At present, Fannie Mae requires that prospective homebuyers who intend to convert their existing primary residence into a rental property must prove 30% equity in the current primary residence if the future rental income will be used for qualifying. If the current primary residence does not have 30% equity, then no rental income may be used in qualifying for the new mortgage AND the borrower must prove 6 month's worth of PITI (Principal, Interest, Taxes and Insurance) in reserve for the BOTH mortgages.
As always, only 75% of the rental income may be used for income qualifying.
In plain language, what this means is that:
1.) When you move to another state and rent out both sides of the duplex, you may only use 75% of the gross rental income towards qualifying towards the new mortgage. For example, if both sides of the duplex generate a combined rental income of $1,000 per month, you may only use $750 per month to "cover" the mortgage payment with property taxes and homeowner's insurace factored in.
2.) If your duplex has less than 30% equity when you decide to buy a new primary residence, you can't use ANY of the rental income. You would have to prove enough income to cover both the old mortgage payment (with property taxes and homeowner's insurance factored in) PLUS the new mortgage payment with property taxes and insurance factored in.
3.) If Number 2 above is true, you'd also have to have 6 month's worth of BOTH mortgage payments with property taxes and homeowner's insurance factored in in proven reserves after downpayment and closing costs for the new house are taken out. This would be in addition to any other reserves that might be required to qualify for the new mortgage.
4.) If number 2 is not true (ie you have 30% equity in the duplex when you decide to buy another home), you'd have to supply a signed lease AND either the first moth's rent payment or security deposit for both sides of the duplex (such as a copy of the tenants' checks and proof of deposit).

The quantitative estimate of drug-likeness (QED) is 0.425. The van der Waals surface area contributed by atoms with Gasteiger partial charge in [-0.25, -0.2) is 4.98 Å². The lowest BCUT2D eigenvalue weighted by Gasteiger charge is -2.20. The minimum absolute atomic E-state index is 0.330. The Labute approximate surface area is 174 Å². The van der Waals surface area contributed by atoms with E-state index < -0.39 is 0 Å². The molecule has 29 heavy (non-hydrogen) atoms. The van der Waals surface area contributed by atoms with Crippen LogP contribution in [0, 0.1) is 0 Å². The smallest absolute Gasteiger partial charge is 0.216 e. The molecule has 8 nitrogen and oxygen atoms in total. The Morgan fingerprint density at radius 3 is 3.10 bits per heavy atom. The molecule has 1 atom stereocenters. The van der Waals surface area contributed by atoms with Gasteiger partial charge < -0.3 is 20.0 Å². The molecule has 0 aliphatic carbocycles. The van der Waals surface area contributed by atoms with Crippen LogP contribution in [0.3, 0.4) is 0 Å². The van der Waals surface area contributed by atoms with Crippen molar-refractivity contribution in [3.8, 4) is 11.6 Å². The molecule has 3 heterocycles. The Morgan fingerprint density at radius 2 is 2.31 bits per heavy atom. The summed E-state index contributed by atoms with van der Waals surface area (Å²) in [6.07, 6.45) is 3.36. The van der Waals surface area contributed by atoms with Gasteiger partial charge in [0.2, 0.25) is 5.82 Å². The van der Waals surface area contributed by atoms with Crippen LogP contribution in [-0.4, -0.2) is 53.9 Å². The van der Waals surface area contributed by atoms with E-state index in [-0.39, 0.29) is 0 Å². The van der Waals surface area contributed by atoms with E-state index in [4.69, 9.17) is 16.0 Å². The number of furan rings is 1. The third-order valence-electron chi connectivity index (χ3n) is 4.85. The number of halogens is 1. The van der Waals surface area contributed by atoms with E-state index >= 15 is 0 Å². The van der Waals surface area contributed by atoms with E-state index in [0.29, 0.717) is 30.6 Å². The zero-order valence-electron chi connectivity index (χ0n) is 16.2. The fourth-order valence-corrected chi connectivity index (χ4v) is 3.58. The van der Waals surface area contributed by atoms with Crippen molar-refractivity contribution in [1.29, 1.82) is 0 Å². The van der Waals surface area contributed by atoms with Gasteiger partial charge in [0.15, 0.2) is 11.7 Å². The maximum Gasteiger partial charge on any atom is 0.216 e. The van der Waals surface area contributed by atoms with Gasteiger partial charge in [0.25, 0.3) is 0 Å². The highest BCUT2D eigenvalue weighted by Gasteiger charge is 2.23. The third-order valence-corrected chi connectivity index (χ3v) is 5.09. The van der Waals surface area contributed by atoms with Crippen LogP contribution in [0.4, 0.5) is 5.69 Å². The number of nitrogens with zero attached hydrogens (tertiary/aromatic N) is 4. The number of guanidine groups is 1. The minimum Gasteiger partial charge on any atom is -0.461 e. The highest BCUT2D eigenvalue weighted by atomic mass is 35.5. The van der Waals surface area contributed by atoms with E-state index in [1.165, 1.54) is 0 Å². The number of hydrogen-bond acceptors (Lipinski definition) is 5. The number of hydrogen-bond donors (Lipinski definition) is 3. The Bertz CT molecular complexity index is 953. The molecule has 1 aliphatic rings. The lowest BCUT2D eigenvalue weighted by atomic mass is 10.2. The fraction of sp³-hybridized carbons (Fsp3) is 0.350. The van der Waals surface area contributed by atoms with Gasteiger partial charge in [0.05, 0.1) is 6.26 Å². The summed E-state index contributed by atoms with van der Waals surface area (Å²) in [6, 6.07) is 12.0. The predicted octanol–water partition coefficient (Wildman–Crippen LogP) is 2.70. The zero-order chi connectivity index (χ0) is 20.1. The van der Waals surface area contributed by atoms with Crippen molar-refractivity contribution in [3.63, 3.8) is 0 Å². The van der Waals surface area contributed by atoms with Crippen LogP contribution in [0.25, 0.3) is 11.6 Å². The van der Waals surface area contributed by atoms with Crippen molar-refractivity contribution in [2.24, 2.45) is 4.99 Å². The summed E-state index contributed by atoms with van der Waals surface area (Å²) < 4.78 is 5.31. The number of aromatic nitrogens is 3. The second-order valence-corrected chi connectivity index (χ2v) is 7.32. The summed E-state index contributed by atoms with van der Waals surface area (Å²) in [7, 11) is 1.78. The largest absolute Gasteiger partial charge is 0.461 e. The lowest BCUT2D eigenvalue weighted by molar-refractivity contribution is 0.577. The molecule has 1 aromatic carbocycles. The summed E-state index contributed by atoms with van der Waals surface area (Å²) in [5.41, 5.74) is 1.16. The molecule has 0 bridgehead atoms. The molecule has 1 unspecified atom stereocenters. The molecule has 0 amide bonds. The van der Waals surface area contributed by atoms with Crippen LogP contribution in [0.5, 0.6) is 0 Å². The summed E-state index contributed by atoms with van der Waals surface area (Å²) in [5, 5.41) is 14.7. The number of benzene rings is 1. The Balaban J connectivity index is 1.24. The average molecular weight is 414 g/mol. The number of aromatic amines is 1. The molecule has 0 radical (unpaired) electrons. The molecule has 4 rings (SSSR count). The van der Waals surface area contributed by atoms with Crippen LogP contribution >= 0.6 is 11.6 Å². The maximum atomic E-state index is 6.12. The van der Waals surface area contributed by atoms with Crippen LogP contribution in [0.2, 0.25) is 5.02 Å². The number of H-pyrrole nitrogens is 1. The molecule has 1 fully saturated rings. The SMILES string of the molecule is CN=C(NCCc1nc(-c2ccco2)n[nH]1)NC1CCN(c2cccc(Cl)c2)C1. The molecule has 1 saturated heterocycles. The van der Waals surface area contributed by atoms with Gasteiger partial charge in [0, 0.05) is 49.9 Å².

5.) The 30% equity in the duplex can be proven by an appraisal (ordered by the lender) or a Broker Price Opinion supplied by a Realtor.
FHA: If you decide to buy the new home (after you move out of state) with an FHA Inured mortgage, the same rules above will also apply... but there are two exceptions which might be helpful in your situation:
RELOCATION Exception: If you are relocating to a new employer (or being relocated by your current employer), you won't have to show proof of deposit of first moth's rent and/or security deposit by the tenants. A signed lease after the loan on the new home is closed is sufficient.
EQUITY Exception: If the appraisal on your duplex is less than 6 months old when you apply for an FHA insured mortgage for the new home, you can use that as proof of 30% equity OR you can show you have paid down the mortgage on the duplex by at least 30%.
NOTE: You can use an FHA insured loan to buy the duplex AND qualify for a second FHA insured mortgage to buy the new home out of state under FHA's general RELOCATION exception to the normal "One FHA loan at a time" rule. In other words, you could buy the duplex with an FHA insured loan, get a job out of state, and then get another FHA loan to buy the new home without being required to sell, refinance, or pay off the FHA insured loan on the duplex.
FURTHER NOTE: Consider an FHA insured loan for both transactions. FHA's low down payment and minimal reserve requirements could help you accomplish your goals - especially if you don't have the cash reserve requirements demanded by a conventional loan underwritten to Fannie Mae guidelines.
MOST IMPORTANT: Since your equity position in the duplex will be a huge factor in determining your total qualifying income, it is very important that you have a Realtor acting as your Buyer's Agent to properly advise you on the potential increase or decrease in value of the duplex over the time you expect to occupy it as your primary residence. That 30% equity requirement for both Conventional and FHA insured mortgages will determine if the rental income may be used.